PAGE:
Blue Eyelids

Blue Eyelids


Reviewed by: Amber Wilkinson

Blue is definitely the colour for this rather melancholy, if ultimately sweet take on romance. Marina would out-tiptoe a mouse. Buttoned up and introverted, it's amazing she even goes to work. That she does, however, puts her in a fix, when the company director - an ageing doyen, who claims a little bird told her to begin her sewing business, makes an annual draw, with the winner getting an all-expenses paid swanky trip for two to the beach. The boss - who lets a bird select a winner by drawing the name out of a 'hat' with its bill - calls it an "opportunity to find happiness" but for Marina it quickly comes to symbolise how isolated she has become.

Before winning, she was lonely and timid, yet living in the kind of self-denial that can get you through life, if you're careful. But once the prize is given, it throbs like a heartbeat, daring her to join its rhythm. At first, she sees a way out of her own not-so-gilded cage in the form of her sister, but when a visit reveals that water is thicker than blood, after all, she finds herself back at square one.

Copy picture

Desperate times call for desperate measures, which is where the second lonely heart of the piece comes in. Victor - who meets Marina by chance in a coffee shop - insists they went to school together, despite the fact she can't remember him and is suitably startled when, in a move which seems to shock her as much as him, she suggests he comes with her on the trip. Still, seeing in her a reflection of his own loneliness, he agrees. Victor is somehow extrovert in his introspection, as eager to talk as Marina is to pull at the tufts of their picnic blanket when they go for a day out. And yet, there's something about the two of them that draws them together and, in turn, draws the audience to them.

Cecilia Suárez and Enrique Arreola are excellent in the central roles, capturing the paradoxical fragility and stoicism of Marina and Victor, helping us to sympathise with them even when they are their own worst enemies. Good support is provided by Ana Ofelia Murguía as the ageing businesswoman Lulita whose lottery draw leads to the action. Although scenes with her initially seem extraneous, they quickly come to echo the lives of Marina and Victor as we see that Lulita, too, inhabits a delicately constructed cage of her own.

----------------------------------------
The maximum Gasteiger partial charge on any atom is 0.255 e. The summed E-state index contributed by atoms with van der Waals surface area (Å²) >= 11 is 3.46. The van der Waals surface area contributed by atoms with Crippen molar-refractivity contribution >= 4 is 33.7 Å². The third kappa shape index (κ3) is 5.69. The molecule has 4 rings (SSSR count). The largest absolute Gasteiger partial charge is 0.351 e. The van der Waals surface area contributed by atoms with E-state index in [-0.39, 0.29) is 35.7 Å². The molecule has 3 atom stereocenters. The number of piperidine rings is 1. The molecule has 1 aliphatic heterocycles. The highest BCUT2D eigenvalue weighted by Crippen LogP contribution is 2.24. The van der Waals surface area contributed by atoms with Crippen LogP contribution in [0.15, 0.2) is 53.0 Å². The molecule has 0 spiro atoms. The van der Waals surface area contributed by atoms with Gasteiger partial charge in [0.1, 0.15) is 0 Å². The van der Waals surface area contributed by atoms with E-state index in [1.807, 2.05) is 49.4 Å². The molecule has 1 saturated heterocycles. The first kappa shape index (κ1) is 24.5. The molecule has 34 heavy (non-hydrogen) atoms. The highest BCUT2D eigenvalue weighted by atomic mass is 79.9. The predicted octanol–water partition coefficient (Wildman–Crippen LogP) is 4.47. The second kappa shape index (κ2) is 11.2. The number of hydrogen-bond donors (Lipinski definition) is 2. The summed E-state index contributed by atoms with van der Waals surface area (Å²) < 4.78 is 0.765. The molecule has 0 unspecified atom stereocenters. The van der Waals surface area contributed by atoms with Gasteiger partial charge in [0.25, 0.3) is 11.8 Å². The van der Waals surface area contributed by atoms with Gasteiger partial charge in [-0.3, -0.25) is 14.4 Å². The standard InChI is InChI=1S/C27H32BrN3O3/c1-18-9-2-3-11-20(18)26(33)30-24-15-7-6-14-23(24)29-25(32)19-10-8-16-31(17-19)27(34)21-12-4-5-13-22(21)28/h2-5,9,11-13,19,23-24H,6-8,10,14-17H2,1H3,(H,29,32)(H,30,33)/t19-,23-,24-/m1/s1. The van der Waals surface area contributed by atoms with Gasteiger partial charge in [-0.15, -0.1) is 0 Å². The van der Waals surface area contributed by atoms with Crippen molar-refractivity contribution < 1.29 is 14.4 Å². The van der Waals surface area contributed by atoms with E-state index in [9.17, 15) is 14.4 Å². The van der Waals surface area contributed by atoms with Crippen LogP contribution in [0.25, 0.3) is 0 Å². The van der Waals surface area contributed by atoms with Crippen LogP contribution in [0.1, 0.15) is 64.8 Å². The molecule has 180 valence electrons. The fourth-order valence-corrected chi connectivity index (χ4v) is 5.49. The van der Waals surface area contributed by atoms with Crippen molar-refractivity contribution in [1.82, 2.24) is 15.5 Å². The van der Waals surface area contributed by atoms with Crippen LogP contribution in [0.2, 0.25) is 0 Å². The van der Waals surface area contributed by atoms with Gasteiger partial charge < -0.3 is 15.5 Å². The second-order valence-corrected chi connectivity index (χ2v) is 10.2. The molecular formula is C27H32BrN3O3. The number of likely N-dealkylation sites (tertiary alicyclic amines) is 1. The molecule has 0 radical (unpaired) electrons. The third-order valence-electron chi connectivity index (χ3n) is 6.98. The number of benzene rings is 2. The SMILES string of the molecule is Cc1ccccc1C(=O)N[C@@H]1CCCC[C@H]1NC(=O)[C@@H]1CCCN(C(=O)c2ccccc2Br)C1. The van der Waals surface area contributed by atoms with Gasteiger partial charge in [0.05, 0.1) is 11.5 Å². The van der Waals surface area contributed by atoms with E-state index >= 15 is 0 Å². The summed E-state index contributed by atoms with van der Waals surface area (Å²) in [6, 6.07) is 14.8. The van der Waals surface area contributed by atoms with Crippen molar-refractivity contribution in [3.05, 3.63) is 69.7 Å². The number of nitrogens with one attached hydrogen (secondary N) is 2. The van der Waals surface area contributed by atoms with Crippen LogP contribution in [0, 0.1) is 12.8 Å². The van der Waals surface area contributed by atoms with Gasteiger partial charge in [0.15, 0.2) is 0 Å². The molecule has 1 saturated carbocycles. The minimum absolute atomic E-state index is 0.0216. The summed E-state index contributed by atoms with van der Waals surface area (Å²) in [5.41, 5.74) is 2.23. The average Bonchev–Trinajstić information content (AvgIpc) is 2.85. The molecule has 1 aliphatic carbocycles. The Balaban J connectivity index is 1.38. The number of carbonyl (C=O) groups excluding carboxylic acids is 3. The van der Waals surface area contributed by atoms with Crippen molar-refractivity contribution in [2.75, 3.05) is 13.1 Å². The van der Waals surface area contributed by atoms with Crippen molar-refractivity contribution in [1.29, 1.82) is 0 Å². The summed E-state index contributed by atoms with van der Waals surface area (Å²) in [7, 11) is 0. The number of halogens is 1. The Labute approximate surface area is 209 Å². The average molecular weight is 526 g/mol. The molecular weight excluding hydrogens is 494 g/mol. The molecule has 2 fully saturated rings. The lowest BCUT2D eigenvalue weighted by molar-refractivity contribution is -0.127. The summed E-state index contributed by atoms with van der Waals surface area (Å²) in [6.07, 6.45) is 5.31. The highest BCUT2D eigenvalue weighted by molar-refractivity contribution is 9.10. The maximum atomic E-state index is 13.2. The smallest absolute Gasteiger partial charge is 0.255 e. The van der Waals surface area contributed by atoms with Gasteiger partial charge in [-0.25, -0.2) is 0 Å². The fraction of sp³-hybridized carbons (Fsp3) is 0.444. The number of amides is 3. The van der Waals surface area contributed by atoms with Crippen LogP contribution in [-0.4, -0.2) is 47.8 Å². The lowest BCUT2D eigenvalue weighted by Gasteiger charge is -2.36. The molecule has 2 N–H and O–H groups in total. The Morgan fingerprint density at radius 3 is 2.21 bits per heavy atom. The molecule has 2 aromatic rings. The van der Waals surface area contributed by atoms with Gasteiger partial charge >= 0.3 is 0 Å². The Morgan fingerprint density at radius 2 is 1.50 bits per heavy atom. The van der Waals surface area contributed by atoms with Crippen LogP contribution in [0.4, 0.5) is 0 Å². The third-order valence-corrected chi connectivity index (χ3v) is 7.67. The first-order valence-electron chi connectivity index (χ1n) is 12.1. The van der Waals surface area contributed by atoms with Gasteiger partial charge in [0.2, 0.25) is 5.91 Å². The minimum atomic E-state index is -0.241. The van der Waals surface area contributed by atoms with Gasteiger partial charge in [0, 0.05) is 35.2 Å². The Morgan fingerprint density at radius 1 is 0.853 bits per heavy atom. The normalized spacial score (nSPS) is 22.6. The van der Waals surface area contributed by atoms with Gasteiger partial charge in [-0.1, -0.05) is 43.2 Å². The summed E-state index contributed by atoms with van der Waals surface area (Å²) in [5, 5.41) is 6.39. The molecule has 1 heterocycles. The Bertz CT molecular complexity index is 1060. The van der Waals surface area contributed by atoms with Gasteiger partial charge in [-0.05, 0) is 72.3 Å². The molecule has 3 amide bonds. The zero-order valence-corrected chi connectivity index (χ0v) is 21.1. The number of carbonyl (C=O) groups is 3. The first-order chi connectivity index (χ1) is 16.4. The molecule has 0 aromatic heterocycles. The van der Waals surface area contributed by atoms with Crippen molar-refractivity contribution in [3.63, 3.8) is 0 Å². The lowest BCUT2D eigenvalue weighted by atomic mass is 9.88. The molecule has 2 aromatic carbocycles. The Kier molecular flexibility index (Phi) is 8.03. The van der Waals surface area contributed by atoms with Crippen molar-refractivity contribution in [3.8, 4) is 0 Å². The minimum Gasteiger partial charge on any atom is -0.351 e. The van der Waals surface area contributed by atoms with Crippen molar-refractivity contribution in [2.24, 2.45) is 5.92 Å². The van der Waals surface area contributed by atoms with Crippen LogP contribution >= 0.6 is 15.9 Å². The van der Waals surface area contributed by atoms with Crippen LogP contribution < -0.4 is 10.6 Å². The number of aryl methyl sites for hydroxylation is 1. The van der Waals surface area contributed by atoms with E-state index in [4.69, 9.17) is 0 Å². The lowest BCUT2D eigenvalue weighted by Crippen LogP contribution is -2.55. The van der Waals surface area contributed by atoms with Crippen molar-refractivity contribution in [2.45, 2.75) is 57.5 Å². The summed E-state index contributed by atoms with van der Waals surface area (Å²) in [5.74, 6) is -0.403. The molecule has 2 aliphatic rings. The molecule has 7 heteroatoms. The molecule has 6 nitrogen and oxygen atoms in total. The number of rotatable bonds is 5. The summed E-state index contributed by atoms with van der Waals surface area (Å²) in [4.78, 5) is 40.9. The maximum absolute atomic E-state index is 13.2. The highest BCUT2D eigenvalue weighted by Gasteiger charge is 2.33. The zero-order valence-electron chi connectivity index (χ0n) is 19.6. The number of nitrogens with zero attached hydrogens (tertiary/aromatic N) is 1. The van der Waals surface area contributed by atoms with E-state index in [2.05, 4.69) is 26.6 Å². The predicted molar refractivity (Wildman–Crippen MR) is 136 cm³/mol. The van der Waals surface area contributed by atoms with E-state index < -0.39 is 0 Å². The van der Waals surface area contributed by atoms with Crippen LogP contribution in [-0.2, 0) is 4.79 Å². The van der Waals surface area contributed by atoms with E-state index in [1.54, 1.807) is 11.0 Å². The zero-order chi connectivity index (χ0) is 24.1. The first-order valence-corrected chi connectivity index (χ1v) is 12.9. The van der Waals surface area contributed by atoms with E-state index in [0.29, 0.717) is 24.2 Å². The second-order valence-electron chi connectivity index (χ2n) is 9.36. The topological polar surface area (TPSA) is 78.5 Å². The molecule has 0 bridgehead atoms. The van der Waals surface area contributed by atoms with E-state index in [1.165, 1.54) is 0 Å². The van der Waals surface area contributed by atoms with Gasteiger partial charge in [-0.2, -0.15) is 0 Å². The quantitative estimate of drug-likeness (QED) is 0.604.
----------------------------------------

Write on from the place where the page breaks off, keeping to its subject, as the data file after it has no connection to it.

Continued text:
Ernesto Contreras keeps the pacing slow and deliberate, meaning this will by no means be for everyone. But the will they/won't they nature of the romance - so different in essence to your average Hollywood hug-in as chalk from chihuahuas - is beguiling for those who can cope without the usual romcom signposts. The humour here is situational and as gentle and brittle as the central protagonists. While not laugh-out-loud funny, the film is embued with a wistful air that is ultimately life-affirming. This won a Special Jury Prize at Sundance 2008 and has a similar vibe about it to the equally offbeat love story found in fellow Sundance alumni Good Dick. Although too understated to make waves in the mainstream it is well worth looking out for at your local arthouse cinema.

Reviewed on: 17 Mar 2008
Share this with others on...
Blue Eyelids packshot
A pair of lonely people come together in offbeat romance.

Director: Ernesto Contreras

Writer: Ernesto Contreras

Starring: Cecilia Suárez, Enrique Arreola, Ana Ofelia Murguía, Tiaré Scanda, Luisa Huertas

Year: 2007

Runtime: 98 minutes

Country: Mexico

Search database:

If you like this, try:

Good Dick
Talk To Her